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Author Topic: Crown Gear  (Read 13388 times)
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JamesTSG
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« Reply #15 on: December 17, 2015, 10:57:04 PM »

Or make the gearsets slightly oversized, put them in a jig, and then run them for a while dry or with a cutting fluid (or even abrasive powders!) to let them "mill themselve s".   Wink
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ArtF
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« Reply #16 on: December 18, 2015, 08:12:08 AM »

Smiley

  That IS one way. Id be intereste d in peoples experienc es having done that. The STL's
and models GM puts out could be used in Vectric and such to generate a path for engraving
type cutting.. I may try that method to see what I get in the new year. Ive designed Auggie
to be able to shut down anytime and resume the next day, so I wont mind so much those
multi hour engraving paths..

Art
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Nate
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« Reply #17 on: December 21, 2015, 07:54:09 PM »

The approach I'd been originall y thinking of seems to involve undesirab le undercuts .

How about using "improved peg gears" as crown gears?


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ArtF
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« Reply #18 on: December 21, 2015, 08:26:19 PM »

Smiley

 Think Id prefer two disks, a length of brass rod and just make them from pins..

 Even those teeth look like they need to narrow toward center... Smiley

Art
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Nate
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« Reply #19 on: December 22, 2015, 01:50:49 AM »

More fiddling. ..  I guess they don't need to be peg gears to work as 'straight sided bevels'.


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ArtF
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« Reply #20 on: December 22, 2015, 07:21:19 AM »

Nete:

 Much better, I think they have the benefit of running on a single line of contact.. and really at any
angle of bevel..

Art
 
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Nate
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« Reply #21 on: December 22, 2015, 10:20:59 AM »

Much better, I think they have the benefit of running on a single line of contact.. and really at any
angle of bevel..

The contact propertie s really aren't ideal, but I guess that's expected.   They are straight-sided though, so it should be possible to make a set on a CNC set up with an untapered end mill.
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ArtF
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« Reply #22 on: December 22, 2015, 10:28:54 AM »

Nate:

 Has me wondering if the perfect bevel isnt spherical teeth, any angle woudl have a single contact point... Smiley

Art
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Nate
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« Reply #23 on: December 22, 2015, 04:07:41 PM »

Has me wondering if the perfect bevel isnt spherical teeth, any angle would have a single contact point... Smiley

I'm not sure what you mean by "perfect bevel".   If you can mill profiles, proper involute bevels will be better for fixed angles because they have contact along a line.  If you want to 'act through a hinge' these pseudo-involutes should have a single contact point at any angle already.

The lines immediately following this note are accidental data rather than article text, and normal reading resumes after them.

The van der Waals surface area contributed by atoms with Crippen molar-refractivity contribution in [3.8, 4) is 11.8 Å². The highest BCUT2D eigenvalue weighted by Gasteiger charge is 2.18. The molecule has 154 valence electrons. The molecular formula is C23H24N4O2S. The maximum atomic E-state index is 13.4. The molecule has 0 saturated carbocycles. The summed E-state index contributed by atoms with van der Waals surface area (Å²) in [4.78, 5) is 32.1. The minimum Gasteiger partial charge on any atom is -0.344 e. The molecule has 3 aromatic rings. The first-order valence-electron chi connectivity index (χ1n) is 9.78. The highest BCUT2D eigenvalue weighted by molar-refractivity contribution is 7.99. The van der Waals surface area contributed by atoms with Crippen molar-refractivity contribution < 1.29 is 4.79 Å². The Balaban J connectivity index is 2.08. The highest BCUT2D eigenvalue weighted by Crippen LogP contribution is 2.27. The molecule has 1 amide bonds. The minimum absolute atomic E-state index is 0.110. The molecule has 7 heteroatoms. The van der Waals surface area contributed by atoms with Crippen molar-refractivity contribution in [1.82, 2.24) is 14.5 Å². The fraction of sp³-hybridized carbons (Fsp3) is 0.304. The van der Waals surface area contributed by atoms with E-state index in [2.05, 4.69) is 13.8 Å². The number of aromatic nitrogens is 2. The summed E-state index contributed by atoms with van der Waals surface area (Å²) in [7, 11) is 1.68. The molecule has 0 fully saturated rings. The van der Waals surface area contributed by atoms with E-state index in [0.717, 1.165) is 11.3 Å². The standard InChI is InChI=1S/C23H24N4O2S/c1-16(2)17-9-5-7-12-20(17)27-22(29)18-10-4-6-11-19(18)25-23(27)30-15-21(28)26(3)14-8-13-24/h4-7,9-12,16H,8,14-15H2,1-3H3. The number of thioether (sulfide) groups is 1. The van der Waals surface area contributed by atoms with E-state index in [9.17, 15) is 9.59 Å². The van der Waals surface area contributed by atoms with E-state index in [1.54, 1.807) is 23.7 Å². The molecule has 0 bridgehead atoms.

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ArtF
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« Reply #24 on: December 22, 2015, 04:13:41 PM »

I guess I should have said universal, if the teeth where spheres I figured they'd work at any angle or an angle thats varying, as you say..like a hinge.. But true, these shapes would also have a single contact point.

Art
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JamesTSG
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« Reply #25 on: December 23, 2015, 11:41:07 PM »

As in literal points of contact that would be very small percentag es of the entire surface area of the teeth. The material would have to be very hard faced and lightly loaded to be of practical use.
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ArtF
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« Reply #26 on: December 24, 2015, 01:50:53 PM »

True, for some reason ball bearings came to mind.. but then everythin g I do tends to be very lightly loaded decorativ e type things. Smiley

Art
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Nate
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« Reply #27 on: December 24, 2015, 06:16:01 PM »

As in literal points of contact that would be very small percentag es of the entire surface area of the teeth. The material would have to be very hard faced and lightly loaded to be of practical use.

Yeah, it's optimized for easy manfactur e (laser cutter or straight mill) rather than good mechanica l propertie s.
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JamesTSG
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« Reply #28 on: December 25, 2015, 06:41:05 PM »

But OTOH, rounded tooth gears would tolerate a variable angle of rotation much better than conventio nal gears. I'm not sure why you would design a mechanism that needed to, but... there you go.
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ArtF
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« Reply #29 on: December 25, 2015, 08:17:57 PM »

Yeah, thats what I meant by hinge effect.

Art
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